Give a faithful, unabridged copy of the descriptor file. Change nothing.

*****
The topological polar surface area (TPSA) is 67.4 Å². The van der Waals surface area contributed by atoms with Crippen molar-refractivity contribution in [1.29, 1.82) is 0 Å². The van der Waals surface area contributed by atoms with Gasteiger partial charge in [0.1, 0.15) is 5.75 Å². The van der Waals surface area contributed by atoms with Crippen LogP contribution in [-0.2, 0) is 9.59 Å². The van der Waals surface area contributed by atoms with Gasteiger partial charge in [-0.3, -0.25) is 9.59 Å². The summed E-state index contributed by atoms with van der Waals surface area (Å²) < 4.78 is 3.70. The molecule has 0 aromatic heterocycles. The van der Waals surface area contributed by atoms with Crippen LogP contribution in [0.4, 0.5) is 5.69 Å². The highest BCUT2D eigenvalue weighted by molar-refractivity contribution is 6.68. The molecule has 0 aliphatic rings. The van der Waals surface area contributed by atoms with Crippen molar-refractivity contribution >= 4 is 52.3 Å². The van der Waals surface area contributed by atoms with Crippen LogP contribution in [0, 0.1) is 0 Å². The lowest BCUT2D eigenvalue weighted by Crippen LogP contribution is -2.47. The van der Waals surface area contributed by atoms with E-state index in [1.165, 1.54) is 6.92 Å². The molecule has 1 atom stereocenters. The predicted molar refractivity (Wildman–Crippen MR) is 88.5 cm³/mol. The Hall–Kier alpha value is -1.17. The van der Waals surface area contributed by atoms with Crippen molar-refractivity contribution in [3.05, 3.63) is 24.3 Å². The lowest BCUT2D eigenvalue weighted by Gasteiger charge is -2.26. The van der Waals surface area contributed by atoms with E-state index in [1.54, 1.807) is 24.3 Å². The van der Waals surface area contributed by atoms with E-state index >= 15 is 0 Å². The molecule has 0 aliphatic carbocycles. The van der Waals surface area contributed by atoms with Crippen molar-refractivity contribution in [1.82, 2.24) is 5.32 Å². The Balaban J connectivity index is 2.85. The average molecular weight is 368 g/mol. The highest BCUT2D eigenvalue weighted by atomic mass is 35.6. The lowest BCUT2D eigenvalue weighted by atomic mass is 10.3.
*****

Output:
The topological polar surface area (TPSA) is 67.4 Å². The van der Waals surface area contributed by atoms with Crippen molar-refractivity contribution in [1.29, 1.82) is 0 Å². The van der Waals surface area contributed by atoms with Gasteiger partial charge in [0.1, 0.15) is 5.75 Å². The van der Waals surface area contributed by atoms with Crippen LogP contribution in [-0.2, 0) is 9.59 Å². The van der Waals surface area contributed by atoms with Gasteiger partial charge in [-0.3, -0.25) is 9.59 Å². The summed E-state index contributed by atoms with van der Waals surface area (Å²) < 4.78 is 3.70. The molecule has 0 aromatic heterocycles. The van der Waals surface area contributed by atoms with Crippen LogP contribution in [0.4, 0.5) is 5.69 Å². The highest BCUT2D eigenvalue weighted by molar-refractivity contribution is 6.68. The molecule has 0 aliphatic rings. The van der Waals surface area contributed by atoms with Crippen molar-refractivity contribution >= 4 is 52.3 Å². The van der Waals surface area contributed by atoms with Crippen LogP contribution in [0, 0.1) is 0 Å². The lowest BCUT2D eigenvalue weighted by Crippen LogP contribution is -2.47. The van der Waals surface area contributed by atoms with E-state index in [1.165, 1.54) is 6.92 Å². The molecule has 1 atom stereocenters. The predicted molar refractivity (Wildman–Crippen MR) is 88.5 cm³/mol. The Hall–Kier alpha value is -1.17. The van der Waals surface area contributed by atoms with Crippen molar-refractivity contribution in [3.05, 3.63) is 24.3 Å². The lowest BCUT2D eigenvalue weighted by Gasteiger charge is -2.26. The van der Waals surface area contributed by atoms with E-state index in [1.54, 1.807) is 24.3 Å². The van der Waals surface area contributed by atoms with E-state index >= 15 is 0 Å². The molecule has 0 aliphatic carbocycles. The van der Waals surface area contributed by atoms with Crippen molar-refractivity contribution in [1.82, 2.24) is 5.32 Å². The Balaban J connectivity index is 2.85. The average molecular weight is 368 g/mol. The highest BCUT2D eigenvalue weighted by atomic mass is 35.6. The lowest BCUT2D eigenvalue weighted by atomic mass is 10.3.